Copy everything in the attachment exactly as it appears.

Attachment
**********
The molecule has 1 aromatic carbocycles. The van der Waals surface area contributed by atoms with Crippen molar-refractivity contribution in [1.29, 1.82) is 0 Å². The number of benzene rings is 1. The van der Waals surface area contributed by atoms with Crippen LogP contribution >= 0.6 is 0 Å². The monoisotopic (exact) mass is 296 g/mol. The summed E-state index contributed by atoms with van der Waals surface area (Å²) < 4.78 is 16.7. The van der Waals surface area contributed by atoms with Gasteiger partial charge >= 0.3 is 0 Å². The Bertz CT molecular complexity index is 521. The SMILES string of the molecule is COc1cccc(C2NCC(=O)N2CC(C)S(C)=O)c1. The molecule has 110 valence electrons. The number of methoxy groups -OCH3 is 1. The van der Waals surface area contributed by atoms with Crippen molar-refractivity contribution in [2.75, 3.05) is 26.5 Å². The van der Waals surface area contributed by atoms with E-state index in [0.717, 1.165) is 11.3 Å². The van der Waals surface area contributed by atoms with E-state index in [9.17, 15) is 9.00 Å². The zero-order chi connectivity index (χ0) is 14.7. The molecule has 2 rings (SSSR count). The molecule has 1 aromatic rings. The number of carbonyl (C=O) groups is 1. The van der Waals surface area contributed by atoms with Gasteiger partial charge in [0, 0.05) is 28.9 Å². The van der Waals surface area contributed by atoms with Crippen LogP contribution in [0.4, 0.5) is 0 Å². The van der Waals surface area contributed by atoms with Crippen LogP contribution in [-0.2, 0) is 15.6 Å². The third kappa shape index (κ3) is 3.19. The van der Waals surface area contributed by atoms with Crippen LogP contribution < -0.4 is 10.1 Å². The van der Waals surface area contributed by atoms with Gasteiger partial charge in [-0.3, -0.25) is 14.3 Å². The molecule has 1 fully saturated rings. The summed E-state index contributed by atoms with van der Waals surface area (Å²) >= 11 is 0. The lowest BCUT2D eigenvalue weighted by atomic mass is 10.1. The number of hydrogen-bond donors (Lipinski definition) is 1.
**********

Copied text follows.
The molecule has 1 aromatic carbocycles. The van der Waals surface area contributed by atoms with Crippen molar-refractivity contribution in [1.29, 1.82) is 0 Å². The number of benzene rings is 1. The van der Waals surface area contributed by atoms with Crippen LogP contribution >= 0.6 is 0 Å². The monoisotopic (exact) mass is 296 g/mol. The summed E-state index contributed by atoms with van der Waals surface area (Å²) < 4.78 is 16.7. The van der Waals surface area contributed by atoms with Gasteiger partial charge >= 0.3 is 0 Å². The Bertz CT molecular complexity index is 521. The SMILES string of the molecule is COc1cccc(C2NCC(=O)N2CC(C)S(C)=O)c1. The molecule has 110 valence electrons. The number of methoxy groups -OCH3 is 1. The van der Waals surface area contributed by atoms with Crippen molar-refractivity contribution in [2.75, 3.05) is 26.5 Å². The van der Waals surface area contributed by atoms with E-state index in [0.717, 1.165) is 11.3 Å². The van der Waals surface area contributed by atoms with E-state index in [9.17, 15) is 9.00 Å². The zero-order chi connectivity index (χ0) is 14.7. The molecule has 2 rings (SSSR count). The molecule has 1 aromatic rings. The number of carbonyl (C=O) groups is 1. The van der Waals surface area contributed by atoms with Gasteiger partial charge in [0, 0.05) is 28.9 Å². The van der Waals surface area contributed by atoms with Crippen LogP contribution in [0.4, 0.5) is 0 Å². The van der Waals surface area contributed by atoms with Crippen LogP contribution in [-0.2, 0) is 15.6 Å². The third kappa shape index (κ3) is 3.19. The van der Waals surface area contributed by atoms with Crippen LogP contribution < -0.4 is 10.1 Å². The van der Waals surface area contributed by atoms with Gasteiger partial charge in [-0.3, -0.25) is 14.3 Å². The molecule has 1 fully saturated rings. The summed E-state index contributed by atoms with van der Waals surface area (Å²) >= 11 is 0. The lowest BCUT2D eigenvalue weighted by atomic mass is 10.1. The number of hydrogen-bond donors (Lipinski definition) is 1.